Portland’s many-splendored Victoria Mansion is in some sense a natural phenomenon, like a lush garden or the capricious Maine weather. Even those who work in it and experience it daily are continually discovering something new in “America’s premiere museum of pre-Civil War opulence.”

That truth is perhaps most apparent during the holiday season, when the landmark public museum celebrates its Christmas at Victoria Mansion.

For the event, which this year opened the day after Thanksgiving and continues daily through Jan. 3, a number of Southern Maine’s finest designers donate hundreds of hours, bushels and crates of materials, and a high degree of professional artistry, to realize their visions for these rooms and spaces.

Not only is the Mansion’s interior transformed, its imposing Italian Villa-style exterior is ornamented, with lighting by John Griffin of Christmas Light Pros. Griffin also decks the brownstone with the extensive greenery annually donated by Broadway Gardens in South Portland.

This is the 32nd season for Christmas at Victoria Mansion, said marketing and public relations specialist Gregory Sundik, explaining that the tradition began more than 50 years ago with holiday teas hosted by benefactors – the ladies of the Victoria Society of Maine Women – and gradually expanded. The Mansion’s holiday calendar now also includes a Christmas Gala, a Night of the Nutcracker with Portland Ballet, a literary evening, and more.

Just as each Christmas the event has a theme – this season, Early Victorian – so each year, most designers are returnees to what they regard as a labor of love. Dan Hatt, Don Chinouard and Marcedas Hatt note in the program that this is their 13th anniversary here: “We have the honor of decorating perhaps the most dramatic area in the mansion, the grand stair hall.

“Its massive three-story expanse presents quite a challenge and requires a tremendous amount of product. For example, we have used over 100 feet of garland, 250 yards of ribbon, hundreds of shiny ornaments, more than 2,000 white lights and dozens of stunning silk floral stems to create an opulence that befits its grandeur.”

Ashli Campell, of Blue Elephant Events and Catering in Saco, comments that the company “‪has had the pleasure of decorating a room in Victoria Mansion for the past nine years, and has spent the past three years in the luxurious library. This year was especially fun … We (designers Reuben Bell and Fausto Pifferrer) included an antique sled that holds goodies beneath a life-sized Santa Claus, who is wearing traditional brown instead of the now-ubiquitous red, and reflects the early depictions of his character.‬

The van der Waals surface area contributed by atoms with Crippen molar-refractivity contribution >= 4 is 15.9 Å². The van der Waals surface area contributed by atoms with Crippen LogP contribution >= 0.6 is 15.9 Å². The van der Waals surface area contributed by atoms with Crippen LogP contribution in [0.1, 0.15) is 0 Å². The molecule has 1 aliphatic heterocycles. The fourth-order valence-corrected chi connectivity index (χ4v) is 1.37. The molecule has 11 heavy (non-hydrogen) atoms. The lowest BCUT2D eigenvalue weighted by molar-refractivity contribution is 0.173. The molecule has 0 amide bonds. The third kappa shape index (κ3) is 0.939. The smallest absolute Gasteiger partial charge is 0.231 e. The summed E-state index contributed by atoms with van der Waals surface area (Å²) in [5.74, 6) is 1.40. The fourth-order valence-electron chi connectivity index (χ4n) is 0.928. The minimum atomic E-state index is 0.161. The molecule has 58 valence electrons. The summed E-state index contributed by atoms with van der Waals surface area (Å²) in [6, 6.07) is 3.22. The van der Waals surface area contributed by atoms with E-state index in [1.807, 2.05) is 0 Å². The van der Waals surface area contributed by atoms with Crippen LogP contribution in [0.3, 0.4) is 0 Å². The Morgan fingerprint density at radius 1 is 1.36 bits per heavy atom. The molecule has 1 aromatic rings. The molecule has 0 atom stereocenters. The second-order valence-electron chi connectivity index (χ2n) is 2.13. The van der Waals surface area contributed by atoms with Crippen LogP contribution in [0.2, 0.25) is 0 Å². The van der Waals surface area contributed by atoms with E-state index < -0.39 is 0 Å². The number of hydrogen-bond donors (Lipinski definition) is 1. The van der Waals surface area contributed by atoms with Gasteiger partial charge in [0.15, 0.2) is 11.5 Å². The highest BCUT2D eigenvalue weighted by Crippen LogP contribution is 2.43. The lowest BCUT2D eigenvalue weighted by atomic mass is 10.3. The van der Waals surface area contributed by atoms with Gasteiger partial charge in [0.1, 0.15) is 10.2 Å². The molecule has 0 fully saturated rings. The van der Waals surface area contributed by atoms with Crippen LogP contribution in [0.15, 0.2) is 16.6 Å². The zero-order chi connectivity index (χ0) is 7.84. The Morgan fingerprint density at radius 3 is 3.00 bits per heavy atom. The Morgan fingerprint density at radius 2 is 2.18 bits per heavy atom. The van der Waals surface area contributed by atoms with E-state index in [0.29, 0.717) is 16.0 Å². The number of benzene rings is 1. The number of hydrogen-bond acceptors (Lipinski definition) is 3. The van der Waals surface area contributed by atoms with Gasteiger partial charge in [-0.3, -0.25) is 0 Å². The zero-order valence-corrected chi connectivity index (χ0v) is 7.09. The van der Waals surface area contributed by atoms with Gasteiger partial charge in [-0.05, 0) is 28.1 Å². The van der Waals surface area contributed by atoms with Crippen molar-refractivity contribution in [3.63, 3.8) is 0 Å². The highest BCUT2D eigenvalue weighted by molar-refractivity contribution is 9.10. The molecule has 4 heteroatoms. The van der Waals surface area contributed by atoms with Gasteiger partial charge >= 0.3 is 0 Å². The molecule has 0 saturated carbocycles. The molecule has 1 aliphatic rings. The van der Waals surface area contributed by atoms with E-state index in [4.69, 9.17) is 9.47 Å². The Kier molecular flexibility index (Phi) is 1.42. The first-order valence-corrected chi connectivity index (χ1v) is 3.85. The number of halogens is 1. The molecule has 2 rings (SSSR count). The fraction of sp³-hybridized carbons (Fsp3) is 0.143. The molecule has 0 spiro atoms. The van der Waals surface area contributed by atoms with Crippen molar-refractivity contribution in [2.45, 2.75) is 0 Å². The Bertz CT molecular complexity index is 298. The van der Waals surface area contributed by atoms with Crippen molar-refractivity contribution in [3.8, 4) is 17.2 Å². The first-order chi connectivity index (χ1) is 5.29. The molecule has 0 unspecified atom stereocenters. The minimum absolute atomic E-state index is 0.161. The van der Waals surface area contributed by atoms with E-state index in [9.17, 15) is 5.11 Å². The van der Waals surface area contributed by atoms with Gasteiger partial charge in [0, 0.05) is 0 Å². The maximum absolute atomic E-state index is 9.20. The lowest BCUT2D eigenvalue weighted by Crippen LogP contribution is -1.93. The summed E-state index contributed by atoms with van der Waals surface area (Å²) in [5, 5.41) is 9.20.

“We included cardinals, a long-standing staple in Christmas decor because of their appearance beginning in wintertime, and a “goosefeather” tree, which was the first artificial Victorian Christmas tree and made with sticks or metal covered in feathers that were dyed green.

“It was nice to go back in history for a bit of old Christmas cheer!”

Other artists again sharing that spirit this year include Gail Diamon, Jason Parent, Hilary Rodriguez and Shannon Hanley of Dodge the Florist in Portland, who rendered the magnificent dining room, “a feast for your imagination of Christmas dinner”;

• Melissa McNaboe, of Village Florist & Company in Yarmouth, brought her love of Nature to the Green Bedroom:  “Floral and fauna delights bedeck this master bedroom in hues of natural greens, creams, and browns, all to create a peaceful sanctuary ready for sweet dreams.”

• Dwayne Harris, Blossoms of Windham in Windham, who used birch and chickadee to “create a simple, natural family Christmas for the Morses. A Maine woods Christmas …” in the sitting room;

• Dan Gifford of Portland, whose tabletop feather tree in the Red Bedroom dates to 1845, and reflects a forest conservation effort in Germany, as he noted;

• Dan Kennedy and John Sundling of Harmon’s & Barton’s in Portland and Westbrook, who in seeing the Parlor afresh this year sought “to be respectful of the historic fabric of the place and help the exquisite details shine more this winter.”

While the Victorians are better known for being staid than sensuous, the Mansion’s decor belies that stereotype (be sure to admire the restored Turkish smoking room) at Christmas, most of all.

Designer Hatt’s welcome perfectly captures that exuberance:

“We hope that your entrance into the Mansion is a jaw-dropping experience that sets the tone for your Christmas tour and hopefully, kick-starts your holiday spirit.”


For information on the Mansion’s history, events, membership opportunities, and more, please visit http://www.victoriamansion.org.


Photos by Melanie Sochan, staff photographer.

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